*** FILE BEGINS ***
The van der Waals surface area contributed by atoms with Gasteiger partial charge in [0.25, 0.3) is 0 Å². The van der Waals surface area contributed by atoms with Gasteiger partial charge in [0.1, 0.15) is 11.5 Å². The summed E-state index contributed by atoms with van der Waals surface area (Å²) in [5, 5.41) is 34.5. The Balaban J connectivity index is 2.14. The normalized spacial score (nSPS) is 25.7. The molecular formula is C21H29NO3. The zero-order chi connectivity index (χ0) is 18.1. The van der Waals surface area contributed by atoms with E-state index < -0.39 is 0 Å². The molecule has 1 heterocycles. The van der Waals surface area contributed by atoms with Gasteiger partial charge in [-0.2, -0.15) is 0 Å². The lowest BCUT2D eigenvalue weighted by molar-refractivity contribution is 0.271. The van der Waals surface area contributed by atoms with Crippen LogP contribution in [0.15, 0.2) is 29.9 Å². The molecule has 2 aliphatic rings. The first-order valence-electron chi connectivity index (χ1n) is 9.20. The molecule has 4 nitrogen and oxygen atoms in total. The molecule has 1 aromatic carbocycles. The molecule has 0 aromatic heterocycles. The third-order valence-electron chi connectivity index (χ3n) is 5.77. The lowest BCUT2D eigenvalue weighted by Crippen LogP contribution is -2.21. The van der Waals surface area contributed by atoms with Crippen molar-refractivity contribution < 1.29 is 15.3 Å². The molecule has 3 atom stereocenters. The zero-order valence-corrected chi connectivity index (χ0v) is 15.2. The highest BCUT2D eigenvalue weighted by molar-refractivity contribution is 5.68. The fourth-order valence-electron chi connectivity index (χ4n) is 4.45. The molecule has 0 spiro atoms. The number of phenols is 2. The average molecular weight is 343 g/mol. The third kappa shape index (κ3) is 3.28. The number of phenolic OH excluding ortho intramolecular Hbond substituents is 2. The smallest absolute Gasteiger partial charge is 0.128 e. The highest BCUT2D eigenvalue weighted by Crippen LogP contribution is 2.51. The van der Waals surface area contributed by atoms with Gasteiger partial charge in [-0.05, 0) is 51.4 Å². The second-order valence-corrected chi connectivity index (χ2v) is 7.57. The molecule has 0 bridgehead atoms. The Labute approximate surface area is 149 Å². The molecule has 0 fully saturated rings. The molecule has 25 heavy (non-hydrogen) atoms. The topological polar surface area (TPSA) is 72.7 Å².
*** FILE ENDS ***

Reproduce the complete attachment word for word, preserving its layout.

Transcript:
The van der Waals surface area contributed by atoms with Gasteiger partial charge in [0.25, 0.3) is 0 Å². The van der Waals surface area contributed by atoms with Gasteiger partial charge in [0.1, 0.15) is 11.5 Å². The summed E-state index contributed by atoms with van der Waals surface area (Å²) in [5, 5.41) is 34.5. The Balaban J connectivity index is 2.14. The normalized spacial score (nSPS) is 25.7. The molecular formula is C21H29NO3. The zero-order chi connectivity index (χ0) is 18.1. The van der Waals surface area contributed by atoms with E-state index < -0.39 is 0 Å². The molecule has 1 heterocycles. The van der Waals surface area contributed by atoms with Gasteiger partial charge in [-0.2, -0.15) is 0 Å². The lowest BCUT2D eigenvalue weighted by molar-refractivity contribution is 0.271. The van der Waals surface area contributed by atoms with Crippen LogP contribution in [0.15, 0.2) is 29.9 Å². The molecule has 2 aliphatic rings. The first-order valence-electron chi connectivity index (χ1n) is 9.20. The molecule has 4 nitrogen and oxygen atoms in total. The molecule has 1 aromatic carbocycles. The molecule has 0 aromatic heterocycles. The third-order valence-electron chi connectivity index (χ3n) is 5.77. The lowest BCUT2D eigenvalue weighted by Crippen LogP contribution is -2.21. The van der Waals surface area contributed by atoms with Crippen molar-refractivity contribution < 1.29 is 15.3 Å². The molecule has 3 atom stereocenters. The zero-order valence-corrected chi connectivity index (χ0v) is 15.2. The highest BCUT2D eigenvalue weighted by molar-refractivity contribution is 5.68. The fourth-order valence-electron chi connectivity index (χ4n) is 4.45. The molecule has 0 spiro atoms. The number of phenols is 2. The average molecular weight is 343 g/mol. The third kappa shape index (κ3) is 3.28. The number of phenolic OH excluding ortho intramolecular Hbond substituents is 2. The smallest absolute Gasteiger partial charge is 0.128 e. The highest BCUT2D eigenvalue weighted by Crippen LogP contribution is 2.51. The van der Waals surface area contributed by atoms with Gasteiger partial charge in [-0.05, 0) is 51.4 Å². The second-order valence-corrected chi connectivity index (χ2v) is 7.57. The molecule has 0 bridgehead atoms. The Labute approximate surface area is 149 Å². The molecule has 0 fully saturated rings. The molecule has 25 heavy (non-hydrogen) atoms. The topological polar surface area (TPSA) is 72.7 Å².